Vietnamese food is the ‘in thing’ and I’m a little torn. In recent years the food of my ancestors has become intrinsically entwined with middle class hipsters slurping bowls of noodles on the streets of Shoreditch. Just about every upmarket supermarket chain has its own take on a Vietnamese dish, but almost every one is unfamiliar to my eyes (Innocent Vietnamese Curry pots, I’m looking at you).
For me, growing up with my parents who had fled a politically unstable Vietnam in the late seventies and ending up as one of the many thousands of boat people, food was the one of the strongest things that bound me to a very distant motherland. The unmistakable smell of ginger and onion slowly charred on a naked flame to prepare a pho broth is one of life’s most wonderful things. Shared plates of fish, meat, vegetables and soup are, for me, what maketh a family meal.
I want to reclaim good, honest Vietnamese food – and I’m not alone. Charles Phan is the man, in my mind, who’s rolling up his sleeves and stirring up an authentic pho broth for the masses. Like me, his family sought refuge from a turbulent Vietnam but he ended up on the other side of the Atlantic, eventually opening up The Slanted Door restaurant in San Francisco in 1995 to great acclaim. The idea behind his first book Vietnamese Home Cooking is in the title: how to eat like the Vietnamese.
I might not be a food critic but this is one area that I’m well versed in. And he has me nodding from the outset with a key piece of advice: don’t make one large dish but a variety. “At home, I might pair a steamed whole fish or a clay pot with some stir-fried greens, or maybe some fried chicken wings,” he explains. That’s the Vietnamese way of eating I know: everyone around a table with a bowl of rice and a pair of chopsticks in hand dipping and picking into everything on the table.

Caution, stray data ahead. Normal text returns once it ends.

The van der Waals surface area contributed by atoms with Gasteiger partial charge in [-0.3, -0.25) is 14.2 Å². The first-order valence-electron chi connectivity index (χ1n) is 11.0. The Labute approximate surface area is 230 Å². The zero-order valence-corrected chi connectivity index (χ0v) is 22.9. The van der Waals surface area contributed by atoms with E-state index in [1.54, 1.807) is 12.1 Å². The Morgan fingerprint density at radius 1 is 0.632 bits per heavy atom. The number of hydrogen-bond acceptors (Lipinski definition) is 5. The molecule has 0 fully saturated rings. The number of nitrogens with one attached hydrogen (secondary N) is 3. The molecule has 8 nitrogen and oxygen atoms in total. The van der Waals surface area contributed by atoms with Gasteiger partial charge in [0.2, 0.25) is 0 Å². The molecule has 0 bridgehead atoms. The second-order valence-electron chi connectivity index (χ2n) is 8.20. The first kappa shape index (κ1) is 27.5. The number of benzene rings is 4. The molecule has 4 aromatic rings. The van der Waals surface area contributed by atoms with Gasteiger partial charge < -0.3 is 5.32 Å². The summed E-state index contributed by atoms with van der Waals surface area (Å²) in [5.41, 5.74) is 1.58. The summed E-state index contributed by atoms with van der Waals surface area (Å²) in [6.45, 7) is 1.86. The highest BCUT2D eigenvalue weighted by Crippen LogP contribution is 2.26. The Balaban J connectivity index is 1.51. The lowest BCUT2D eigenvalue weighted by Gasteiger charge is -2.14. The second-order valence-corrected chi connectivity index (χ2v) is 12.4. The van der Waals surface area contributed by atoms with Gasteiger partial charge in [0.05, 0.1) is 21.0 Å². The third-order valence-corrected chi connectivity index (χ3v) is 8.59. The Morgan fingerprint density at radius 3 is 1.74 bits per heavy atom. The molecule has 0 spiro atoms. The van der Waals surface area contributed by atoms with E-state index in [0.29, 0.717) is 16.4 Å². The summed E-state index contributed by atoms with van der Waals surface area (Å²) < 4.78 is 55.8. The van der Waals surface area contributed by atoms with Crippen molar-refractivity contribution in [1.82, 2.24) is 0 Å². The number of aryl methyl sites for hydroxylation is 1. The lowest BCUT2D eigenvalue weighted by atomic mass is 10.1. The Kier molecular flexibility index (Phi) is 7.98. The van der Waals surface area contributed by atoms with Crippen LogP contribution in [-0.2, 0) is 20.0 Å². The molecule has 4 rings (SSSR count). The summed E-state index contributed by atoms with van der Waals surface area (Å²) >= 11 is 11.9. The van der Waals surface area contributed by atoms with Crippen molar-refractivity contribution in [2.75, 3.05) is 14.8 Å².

Recipes from both north and south Vietnam are broken down into sections: soup, street food, steaming, braising, stir frying, grilling and frying – and interspersed with un-glossy images of the country’s food scene like rickety baguette carts and plastic tables and stools (which I encourage you to eat at and place your bum down on when you’re in the country!). Vietnamese food, like a proper pho broth, has loads of depth. It’s not just noodles – although that is a mainstay – or the popular bánh mì or baguette, there’s a rich influence from the Chinese and a lasting culinary legacy from the French. I love that Vietnamese Home Cooking includes a whole recipe on crispy fried shallots to sprinkle on top of his pho ga, (chicken noodle soup) – they add an extra sweetness and snap to the soft texture of the noodles.
Block out an afternoon and try the bánh cuốn (rice crepes with pork and mushrooms), that are dipped into a zingy sauce and freshened with mint leaf and cucumber. The tricky part is getting the pancake technique mastered but if your confidence can overcome a pile of ripped and ragged sheets on first attempt, your tastebuds will be rewarded handsomely. If time and creativity aren’t on your side, grab a wok and whip up the scrambled eggs and pork – it might sound humble enough but trust me, this Vietnamese omelette is a crisp, savoury delight that’ll have you looking at the everyday egg in a completely different way.
I, for one, am glad that Charles finally got round to putting pen to paper after years of persuasion to write this book. It’s fresh, vibrant and simple – just as Vietnamese food should be.
Charles Phan’s Vietnamese Home Cooking is available to buy online here.